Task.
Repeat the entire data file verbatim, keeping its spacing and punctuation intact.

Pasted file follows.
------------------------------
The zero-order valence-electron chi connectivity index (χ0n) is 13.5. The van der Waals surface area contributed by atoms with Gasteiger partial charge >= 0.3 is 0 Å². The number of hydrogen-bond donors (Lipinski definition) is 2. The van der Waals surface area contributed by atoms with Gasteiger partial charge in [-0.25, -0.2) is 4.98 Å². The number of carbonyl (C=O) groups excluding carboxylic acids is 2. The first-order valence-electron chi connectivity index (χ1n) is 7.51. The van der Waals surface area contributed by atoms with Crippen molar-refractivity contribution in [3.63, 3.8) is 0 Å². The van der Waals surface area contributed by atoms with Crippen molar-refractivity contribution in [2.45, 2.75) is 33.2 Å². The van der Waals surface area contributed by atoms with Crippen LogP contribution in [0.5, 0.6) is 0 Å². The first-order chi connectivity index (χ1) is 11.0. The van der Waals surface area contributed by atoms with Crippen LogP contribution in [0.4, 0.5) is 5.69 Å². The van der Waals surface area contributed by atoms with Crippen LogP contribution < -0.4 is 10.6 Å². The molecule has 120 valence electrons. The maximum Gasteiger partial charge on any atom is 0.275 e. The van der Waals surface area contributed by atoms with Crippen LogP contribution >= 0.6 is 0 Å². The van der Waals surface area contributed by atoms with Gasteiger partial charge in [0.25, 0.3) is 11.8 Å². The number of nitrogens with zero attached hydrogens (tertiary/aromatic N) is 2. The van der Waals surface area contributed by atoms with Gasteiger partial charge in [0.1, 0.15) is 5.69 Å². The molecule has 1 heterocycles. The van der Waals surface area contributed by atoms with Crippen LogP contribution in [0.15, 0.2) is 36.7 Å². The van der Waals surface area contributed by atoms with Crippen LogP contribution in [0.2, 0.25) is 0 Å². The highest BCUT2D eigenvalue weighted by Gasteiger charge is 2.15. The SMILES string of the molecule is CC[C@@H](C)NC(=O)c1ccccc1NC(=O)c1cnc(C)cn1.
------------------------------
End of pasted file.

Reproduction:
The zero-order valence-electron chi connectivity index (χ0n) is 13.5. The van der Waals surface area contributed by atoms with Gasteiger partial charge >= 0.3 is 0 Å². The number of hydrogen-bond donors (Lipinski definition) is 2. The van der Waals surface area contributed by atoms with Gasteiger partial charge in [-0.25, -0.2) is 4.98 Å². The number of carbonyl (C=O) groups excluding carboxylic acids is 2. The first-order valence-electron chi connectivity index (χ1n) is 7.51. The van der Waals surface area contributed by atoms with Crippen molar-refractivity contribution in [3.63, 3.8) is 0 Å². The van der Waals surface area contributed by atoms with Crippen molar-refractivity contribution in [2.45, 2.75) is 33.2 Å². The van der Waals surface area contributed by atoms with Crippen LogP contribution in [0.5, 0.6) is 0 Å². The first-order chi connectivity index (χ1) is 11.0. The van der Waals surface area contributed by atoms with Crippen LogP contribution in [0.4, 0.5) is 5.69 Å². The van der Waals surface area contributed by atoms with Crippen LogP contribution < -0.4 is 10.6 Å². The molecule has 120 valence electrons. The maximum Gasteiger partial charge on any atom is 0.275 e. The van der Waals surface area contributed by atoms with Crippen LogP contribution >= 0.6 is 0 Å². The van der Waals surface area contributed by atoms with Gasteiger partial charge in [0.25, 0.3) is 11.8 Å². The number of nitrogens with zero attached hydrogens (tertiary/aromatic N) is 2. The van der Waals surface area contributed by atoms with Gasteiger partial charge in [0.1, 0.15) is 5.69 Å². The molecule has 1 heterocycles. The van der Waals surface area contributed by atoms with Crippen LogP contribution in [0.15, 0.2) is 36.7 Å². The van der Waals surface area contributed by atoms with Crippen LogP contribution in [0.2, 0.25) is 0 Å². The highest BCUT2D eigenvalue weighted by Gasteiger charge is 2.15. The SMILES string of the molecule is CC[C@@H](C)NC(=O)c1ccccc1NC(=O)c1cnc(C)cn1.